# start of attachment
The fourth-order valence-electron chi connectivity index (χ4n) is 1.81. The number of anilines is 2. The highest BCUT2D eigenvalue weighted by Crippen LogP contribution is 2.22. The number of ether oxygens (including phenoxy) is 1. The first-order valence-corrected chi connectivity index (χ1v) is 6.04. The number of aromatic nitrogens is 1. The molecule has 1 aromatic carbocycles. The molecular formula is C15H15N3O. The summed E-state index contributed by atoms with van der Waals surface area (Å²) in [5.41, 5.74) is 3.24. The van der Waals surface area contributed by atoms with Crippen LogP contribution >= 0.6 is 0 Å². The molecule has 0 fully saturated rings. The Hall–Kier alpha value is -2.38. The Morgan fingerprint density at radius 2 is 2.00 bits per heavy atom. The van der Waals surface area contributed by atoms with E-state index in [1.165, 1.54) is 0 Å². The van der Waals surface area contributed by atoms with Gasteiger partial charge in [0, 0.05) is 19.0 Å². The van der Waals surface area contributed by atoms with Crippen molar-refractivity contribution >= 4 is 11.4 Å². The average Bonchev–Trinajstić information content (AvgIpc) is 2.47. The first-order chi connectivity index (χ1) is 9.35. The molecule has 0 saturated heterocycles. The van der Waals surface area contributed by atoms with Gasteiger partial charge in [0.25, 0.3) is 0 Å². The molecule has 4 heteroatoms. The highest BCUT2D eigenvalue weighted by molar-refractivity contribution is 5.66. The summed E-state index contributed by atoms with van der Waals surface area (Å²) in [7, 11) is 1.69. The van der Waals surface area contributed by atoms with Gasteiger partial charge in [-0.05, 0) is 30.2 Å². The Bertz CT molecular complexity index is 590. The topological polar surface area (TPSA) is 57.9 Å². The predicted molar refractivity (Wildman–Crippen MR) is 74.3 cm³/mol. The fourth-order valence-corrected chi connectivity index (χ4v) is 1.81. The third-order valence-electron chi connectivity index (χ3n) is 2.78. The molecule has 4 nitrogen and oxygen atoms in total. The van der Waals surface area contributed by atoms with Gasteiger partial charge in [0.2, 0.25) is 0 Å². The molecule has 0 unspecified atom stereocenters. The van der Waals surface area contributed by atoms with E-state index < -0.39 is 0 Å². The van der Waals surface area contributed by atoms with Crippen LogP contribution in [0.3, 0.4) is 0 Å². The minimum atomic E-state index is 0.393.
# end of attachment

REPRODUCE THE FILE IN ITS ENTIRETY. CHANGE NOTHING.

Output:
The fourth-order valence-electron chi connectivity index (χ4n) is 1.81. The number of anilines is 2. The highest BCUT2D eigenvalue weighted by Crippen LogP contribution is 2.22. The number of ether oxygens (including phenoxy) is 1. The first-order valence-corrected chi connectivity index (χ1v) is 6.04. The number of aromatic nitrogens is 1. The molecule has 1 aromatic carbocycles. The molecular formula is C15H15N3O. The summed E-state index contributed by atoms with van der Waals surface area (Å²) in [5.41, 5.74) is 3.24. The van der Waals surface area contributed by atoms with Crippen LogP contribution >= 0.6 is 0 Å². The molecule has 0 fully saturated rings. The Hall–Kier alpha value is -2.38. The Morgan fingerprint density at radius 2 is 2.00 bits per heavy atom. The van der Waals surface area contributed by atoms with E-state index in [1.165, 1.54) is 0 Å². The van der Waals surface area contributed by atoms with Gasteiger partial charge in [0, 0.05) is 19.0 Å². The van der Waals surface area contributed by atoms with Crippen molar-refractivity contribution >= 4 is 11.4 Å². The average Bonchev–Trinajstić information content (AvgIpc) is 2.47. The first-order chi connectivity index (χ1) is 9.35. The molecule has 0 saturated heterocycles. The van der Waals surface area contributed by atoms with Gasteiger partial charge in [0.25, 0.3) is 0 Å². The molecule has 4 heteroatoms. The highest BCUT2D eigenvalue weighted by molar-refractivity contribution is 5.66. The summed E-state index contributed by atoms with van der Waals surface area (Å²) in [7, 11) is 1.69. The van der Waals surface area contributed by atoms with Gasteiger partial charge in [-0.05, 0) is 30.2 Å². The Bertz CT molecular complexity index is 590. The topological polar surface area (TPSA) is 57.9 Å². The predicted molar refractivity (Wildman–Crippen MR) is 74.3 cm³/mol. The fourth-order valence-corrected chi connectivity index (χ4v) is 1.81. The third-order valence-electron chi connectivity index (χ3n) is 2.78. The molecule has 4 nitrogen and oxygen atoms in total. The van der Waals surface area contributed by atoms with Gasteiger partial charge in [0.2, 0.25) is 0 Å². The molecule has 0 unspecified atom stereocenters. The van der Waals surface area contributed by atoms with E-state index < -0.39 is 0 Å². The van der Waals surface area contributed by atoms with Crippen LogP contribution in [0.3, 0.4) is 0 Å². The minimum atomic E-state index is 0.393.